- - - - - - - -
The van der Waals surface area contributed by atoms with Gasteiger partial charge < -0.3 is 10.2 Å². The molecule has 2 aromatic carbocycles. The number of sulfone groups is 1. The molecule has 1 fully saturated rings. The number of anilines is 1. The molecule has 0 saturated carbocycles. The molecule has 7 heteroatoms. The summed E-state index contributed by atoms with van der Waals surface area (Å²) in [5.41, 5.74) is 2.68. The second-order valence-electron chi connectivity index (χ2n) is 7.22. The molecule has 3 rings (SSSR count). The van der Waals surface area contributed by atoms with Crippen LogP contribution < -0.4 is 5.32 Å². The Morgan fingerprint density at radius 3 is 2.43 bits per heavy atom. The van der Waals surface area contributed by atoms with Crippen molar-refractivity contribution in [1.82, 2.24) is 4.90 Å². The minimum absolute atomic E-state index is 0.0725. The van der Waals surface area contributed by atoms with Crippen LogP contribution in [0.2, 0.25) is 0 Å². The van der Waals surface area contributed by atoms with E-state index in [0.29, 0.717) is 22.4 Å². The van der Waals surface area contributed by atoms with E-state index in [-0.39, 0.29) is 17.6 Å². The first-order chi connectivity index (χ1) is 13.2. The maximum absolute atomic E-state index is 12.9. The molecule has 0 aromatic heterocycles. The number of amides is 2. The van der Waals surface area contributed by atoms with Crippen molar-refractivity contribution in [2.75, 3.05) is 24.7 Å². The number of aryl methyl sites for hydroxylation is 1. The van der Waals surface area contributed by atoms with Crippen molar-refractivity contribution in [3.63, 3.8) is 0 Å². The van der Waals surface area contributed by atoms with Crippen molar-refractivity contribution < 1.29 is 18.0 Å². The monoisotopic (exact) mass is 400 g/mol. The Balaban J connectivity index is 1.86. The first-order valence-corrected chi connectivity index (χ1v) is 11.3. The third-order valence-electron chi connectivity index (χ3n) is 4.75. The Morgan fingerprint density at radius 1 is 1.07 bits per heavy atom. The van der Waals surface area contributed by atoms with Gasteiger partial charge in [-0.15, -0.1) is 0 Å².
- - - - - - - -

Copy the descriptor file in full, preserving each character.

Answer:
The van der Waals surface area contributed by atoms with Gasteiger partial charge < -0.3 is 10.2 Å². The molecule has 2 aromatic carbocycles. The number of sulfone groups is 1. The molecule has 1 fully saturated rings. The number of anilines is 1. The molecule has 0 saturated carbocycles. The molecule has 7 heteroatoms. The summed E-state index contributed by atoms with van der Waals surface area (Å²) in [5.41, 5.74) is 2.68. The second-order valence-electron chi connectivity index (χ2n) is 7.22. The molecule has 3 rings (SSSR count). The van der Waals surface area contributed by atoms with Crippen LogP contribution < -0.4 is 5.32 Å². The Morgan fingerprint density at radius 3 is 2.43 bits per heavy atom. The van der Waals surface area contributed by atoms with Crippen molar-refractivity contribution in [1.82, 2.24) is 4.90 Å². The minimum absolute atomic E-state index is 0.0725. The van der Waals surface area contributed by atoms with Crippen LogP contribution in [0.2, 0.25) is 0 Å². The van der Waals surface area contributed by atoms with E-state index in [0.29, 0.717) is 22.4 Å². The van der Waals surface area contributed by atoms with E-state index in [-0.39, 0.29) is 17.6 Å². The first-order chi connectivity index (χ1) is 13.2. The maximum absolute atomic E-state index is 12.9. The molecule has 0 aromatic heterocycles. The number of amides is 2. The van der Waals surface area contributed by atoms with Crippen molar-refractivity contribution in [2.75, 3.05) is 24.7 Å². The number of aryl methyl sites for hydroxylation is 1. The van der Waals surface area contributed by atoms with Crippen molar-refractivity contribution in [3.63, 3.8) is 0 Å². The van der Waals surface area contributed by atoms with Crippen molar-refractivity contribution < 1.29 is 18.0 Å². The monoisotopic (exact) mass is 400 g/mol. The Balaban J connectivity index is 1.86. The first-order valence-corrected chi connectivity index (χ1v) is 11.3. The third-order valence-electron chi connectivity index (χ3n) is 4.75. The Morgan fingerprint density at radius 1 is 1.07 bits per heavy atom. The van der Waals surface area contributed by atoms with Gasteiger partial charge in [-0.15, -0.1) is 0 Å².